The difference between you scanning the book, versus lending (or giving) the book to the friend and having the friend do the scanning is that in the former case you violate the law and in the latter case your friend violates the law. There is a third case where nobody violates the law and you lend the friend a copy of the book. Also, borrowing a book from a library (governmental or otherwise) does not change the outcome, because the law prohibits anyone making any unauthorized copy, regardless of the ownership status of the physical original.

Generally speaking, wherever you are you cannot infringe copyright. Eritrea and Iran are hard cases, since Iran does not enforce copyright from other cases though there is Iran-internal protection of Iranian material; and Eritrea simply does not have any copyright protection.

  • Thanks for the answer. Could you expand, and cite a source for your first sentence
    – Rabbi Kaii
    Jul 11, 2023 at 20:33
  • 1
    law.cornell.edu/uscode/text/17/106: the owner of copyright under this title has the exclusive rights to do and to authorize any of the following: (1) to reproduce the copyrighted work in copies or phonorecords... The law doesn't list all the ways of making copies, nor does it explicitly address cases saying "Yes, it is even prohibited when you scan a book" (since the law was written before there was such a thing as scanning).
    – user6726
    Jul 11, 2023 at 20:38
  • 1
    I've listened to a lot of Tom Scott's video on copyright law on YouTube. From this and general culture, I've received the impression that copyright is indeed at its theoretical core as you state, but in practice (likely falls under the "fair use" you brought up), it is more complex, and I was wondering if a single friend as a one off copying a portion of a book for another friend would be generally deemed something most authors and publishers would be alright with. We live in the age of easily sending snaps on whatsapp etc... Perhaps that is now going out of scope for Law SA
    – Rabbi Kaii
    Jul 11, 2023 at 20:43
  • 2
    "because the law prohibits anyone making any unauthorized copy, regardless of the ownership status of the physical original" Not so. In the US, qualified libraries have certain rights to make copies by statute, see 17 USC 108. In particular note subsection (d), which gives users certain rights to copy from library materials and subsection (e) which gives rights to materials that can't be bought reasonably.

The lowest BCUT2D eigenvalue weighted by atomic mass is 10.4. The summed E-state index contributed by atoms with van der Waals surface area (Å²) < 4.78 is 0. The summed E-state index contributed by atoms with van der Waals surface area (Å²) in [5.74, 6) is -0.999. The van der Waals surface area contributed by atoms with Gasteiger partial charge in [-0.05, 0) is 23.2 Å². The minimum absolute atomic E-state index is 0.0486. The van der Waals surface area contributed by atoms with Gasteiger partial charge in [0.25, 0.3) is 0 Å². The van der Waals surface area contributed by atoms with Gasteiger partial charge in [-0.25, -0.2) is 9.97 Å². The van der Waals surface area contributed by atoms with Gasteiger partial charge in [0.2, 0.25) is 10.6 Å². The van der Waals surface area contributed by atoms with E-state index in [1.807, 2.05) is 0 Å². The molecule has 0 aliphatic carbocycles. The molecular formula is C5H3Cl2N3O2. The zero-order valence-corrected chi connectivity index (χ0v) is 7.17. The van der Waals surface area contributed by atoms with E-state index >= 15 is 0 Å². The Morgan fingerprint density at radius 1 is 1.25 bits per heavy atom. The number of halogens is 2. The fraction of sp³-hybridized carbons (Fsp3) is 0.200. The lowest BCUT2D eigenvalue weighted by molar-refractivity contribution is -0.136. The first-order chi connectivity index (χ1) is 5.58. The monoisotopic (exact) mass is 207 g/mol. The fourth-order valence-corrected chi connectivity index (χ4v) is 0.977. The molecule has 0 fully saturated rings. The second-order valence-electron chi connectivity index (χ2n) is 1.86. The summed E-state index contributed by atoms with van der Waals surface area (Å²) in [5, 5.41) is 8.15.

– user71659
    Jul 11, 2023 at 22:53
  • 1
    @gerrit why specifically me lol
    – Rabbi Kaii
    Jul 12, 2023 at 9:21

Published works may be freely shared among "people closely connected to each other, such as relatives or friends". Copyright owners are compensated collectively through a tax levied on devices and media capable of facilitating such copies.

This exemption from copyright is stipulated in the Federal Act on Copyright and Related Rights, article 19, which writes:

Published works may be used for private use. Private use means:

a. any personal use of a work or use within a circle of persons closely connected to each other, such as relatives or friends;


This Article does not apply to computer programs.

("use" encompasses any use of the work, including making copies for those people)

  • TY. May I ask how "Copyright owners" receive their compensation?
    – Rabbi Kaii
    Jul 13, 2023 at 0:56
  • That is described in article 20. A brief non-normative description of the process by the corresponding government office is here.
    – meriton
    Jul 13, 2023 at 1:03

You must log in to answer this question.

Not the answer you're looking for? Browse other questions tagged .